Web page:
When the Spanish Conquistadors sailed across the Atlantic Ocean searching for the lost city of gold (known to them as Eldorado), they unknowingly headed in the wrong direction. Perhaps fortunately, they missed what was right under their noses, across the Mediterranean, amidst the awesome mountains of the Sinai Peninsula. The city of Dahab (meaning "gold" in Arabic), lies on Egypt's placid Red Sea. Located approximately 50 miles (90 Km) north of the Sharm-El-Sheikh resort, this place has a brilliant magic: punctuated by the spectacular natural scenery of soaring red mountains, gently swaying green palm trees, and a calm and clear deep blue sea. It is impossible not to become totally intoxicated by the magnetic pull and incessant charm of the total serenity. A long dip in the Red Sea can truly cleanse one of any stress or worry.
The volume of energy radiating in this treasured land is preserved in the Old Testament, but can be felt just as strongly today. This is a place replete with peace, healing, reflection, self-discovery, and creativity. It also is a place where time drifts away; days seamlessly melting into one another. Whether meditating amidst the colored canyons of Sinai, or submerged in the turquoise water of the Laguna, one cannot help but inhale the transformative energy of nature reverberating all around. From the sound of the low waves crashing on the coral asunder, to the faint echo of the wind on the mountain slopes, it is a place of magnificent wonder.
Dotting these stunning landscapes are the local Dahabian people who are often good- humored and almost always ready to strike up a conversation with a stranger over a cup of sweet Bedouin tea. Furthermore, although many Egyptians have suffered acute economic hardship in recent years, random acts of kindness are far from an unusual occurence. For example, a restaurant waiter saved the loose papers from my journal which were blown into the sea while I was swimming, and actually ironed each page dry...and wrinkle-free! This is the special charm of the people you will encounter in Dahab. And speaking of the local tea - the Egyptian cuisine is a mouthwatering experience on its own: the food in Dahab is delectable. Travelers will be able to sample a dizzying array of spice-filled aromatic flavors in their vegetarian dishes of choice, ranging from grilled eggplant, to cumin rice, tahini, warm bread with whipped feta cheese, and finally, a plate of baked beans with olive oil known locally as foul .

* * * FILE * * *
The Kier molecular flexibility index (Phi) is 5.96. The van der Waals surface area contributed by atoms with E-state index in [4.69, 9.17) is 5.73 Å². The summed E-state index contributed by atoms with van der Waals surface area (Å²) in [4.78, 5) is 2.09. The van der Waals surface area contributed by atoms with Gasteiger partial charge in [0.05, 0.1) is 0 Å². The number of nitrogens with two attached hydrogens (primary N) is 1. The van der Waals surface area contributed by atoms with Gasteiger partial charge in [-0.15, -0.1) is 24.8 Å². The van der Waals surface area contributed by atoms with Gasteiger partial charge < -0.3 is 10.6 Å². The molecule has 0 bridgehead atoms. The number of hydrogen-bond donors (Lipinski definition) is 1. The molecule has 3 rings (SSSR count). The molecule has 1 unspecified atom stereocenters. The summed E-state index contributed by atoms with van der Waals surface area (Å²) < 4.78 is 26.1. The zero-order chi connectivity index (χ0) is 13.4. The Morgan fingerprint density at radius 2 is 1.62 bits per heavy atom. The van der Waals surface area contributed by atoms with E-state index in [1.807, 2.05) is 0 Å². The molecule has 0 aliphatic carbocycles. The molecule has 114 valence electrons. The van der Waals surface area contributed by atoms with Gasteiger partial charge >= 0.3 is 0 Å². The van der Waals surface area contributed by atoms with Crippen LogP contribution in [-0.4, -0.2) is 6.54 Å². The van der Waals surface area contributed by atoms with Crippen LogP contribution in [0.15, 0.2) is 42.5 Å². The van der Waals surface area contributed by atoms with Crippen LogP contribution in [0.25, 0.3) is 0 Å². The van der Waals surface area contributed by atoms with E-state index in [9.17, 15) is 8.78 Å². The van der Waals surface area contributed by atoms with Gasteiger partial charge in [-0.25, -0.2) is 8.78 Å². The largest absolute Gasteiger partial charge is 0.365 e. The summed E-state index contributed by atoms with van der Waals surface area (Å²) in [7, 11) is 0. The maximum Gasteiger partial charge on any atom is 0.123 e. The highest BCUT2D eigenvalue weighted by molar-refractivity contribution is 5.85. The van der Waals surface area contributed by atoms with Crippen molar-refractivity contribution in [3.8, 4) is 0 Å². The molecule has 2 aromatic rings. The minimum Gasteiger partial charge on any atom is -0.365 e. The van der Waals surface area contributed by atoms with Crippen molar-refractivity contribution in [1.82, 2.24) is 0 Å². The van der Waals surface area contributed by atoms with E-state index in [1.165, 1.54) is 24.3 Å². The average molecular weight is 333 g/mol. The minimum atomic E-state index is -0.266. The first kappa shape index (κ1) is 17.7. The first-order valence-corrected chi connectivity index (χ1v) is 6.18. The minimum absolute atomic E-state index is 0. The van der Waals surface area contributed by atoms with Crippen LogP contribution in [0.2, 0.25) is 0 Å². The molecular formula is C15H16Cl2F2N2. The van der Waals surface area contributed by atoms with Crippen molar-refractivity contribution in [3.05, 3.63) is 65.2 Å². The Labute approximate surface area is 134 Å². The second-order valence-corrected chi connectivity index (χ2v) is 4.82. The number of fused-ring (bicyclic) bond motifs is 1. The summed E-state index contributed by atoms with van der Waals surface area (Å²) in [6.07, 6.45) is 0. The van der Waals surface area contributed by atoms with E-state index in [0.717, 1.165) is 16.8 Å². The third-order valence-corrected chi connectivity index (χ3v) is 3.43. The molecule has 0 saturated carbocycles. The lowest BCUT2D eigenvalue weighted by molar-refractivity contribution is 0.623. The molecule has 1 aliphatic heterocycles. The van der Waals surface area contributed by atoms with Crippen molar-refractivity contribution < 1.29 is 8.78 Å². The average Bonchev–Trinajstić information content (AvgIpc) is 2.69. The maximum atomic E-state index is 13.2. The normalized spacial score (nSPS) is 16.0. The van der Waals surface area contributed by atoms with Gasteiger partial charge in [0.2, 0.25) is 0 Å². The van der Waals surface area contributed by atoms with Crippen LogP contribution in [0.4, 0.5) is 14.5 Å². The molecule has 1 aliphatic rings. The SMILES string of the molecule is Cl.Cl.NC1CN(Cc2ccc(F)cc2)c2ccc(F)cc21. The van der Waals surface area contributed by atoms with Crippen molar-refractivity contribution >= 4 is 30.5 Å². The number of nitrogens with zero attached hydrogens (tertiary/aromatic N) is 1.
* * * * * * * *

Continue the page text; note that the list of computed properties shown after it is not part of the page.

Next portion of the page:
Once the exclusive home of Bedouin fishermen, Dahab had remained, until somewhat recently, mostly unknown to foreign tourists as well as Egyptians, despite being a world-renowned destination for wind/kite surfers and divers. In the past few years, however, an astonishingly diverse (though small) group of divers, artists, digital nomads, adventurers, and wandering souls seeking solace have all found a home in the city of gold. Lately, expatriates and young Egyptians alike have begun to escape the chaos and pollution of big metropolises for this tranquil paradise.
The journeys relayed by people I met reflect this shift best: an American consultant has moved his base from Washington, D.C. to Dahab because he prefers the aura of this charming town to the politically charged one he left behind; a British marketing executive left his hectic life in London to become a dive instructor and is simultaneously experimenting with developing coral-friendly skin treatments; a Russian real estate magnate has chosen to raise her kids in the open alleys of Dahab where they can run free, as opposed to being cloistered in the cold cement jungle of Moscow; an Egyptian interior designer from Cairo told me she laments that Dahab is one of the few places the disillusioned youth, disappointed by the aftermath of their much celebrated revolution, can afford to escape to for mental and spiritual relief; an Egyptian graduate student studying epidemiology in Alexandria boasted that he makes a 26 hour roundtrip bus commute to Dahab twice a month (as he describes it, all worries and exhaustion disappear once he reaches Dahab and gets a glimpse of the sea); and an Egyptian electrical engineer came to Dahab to volunteer on an organic farm and learn about permaculture. After six weeks there, he agonizes over whether he wants to start his new position with a petroleum company, or instead seek a career to help restore balance to the environment.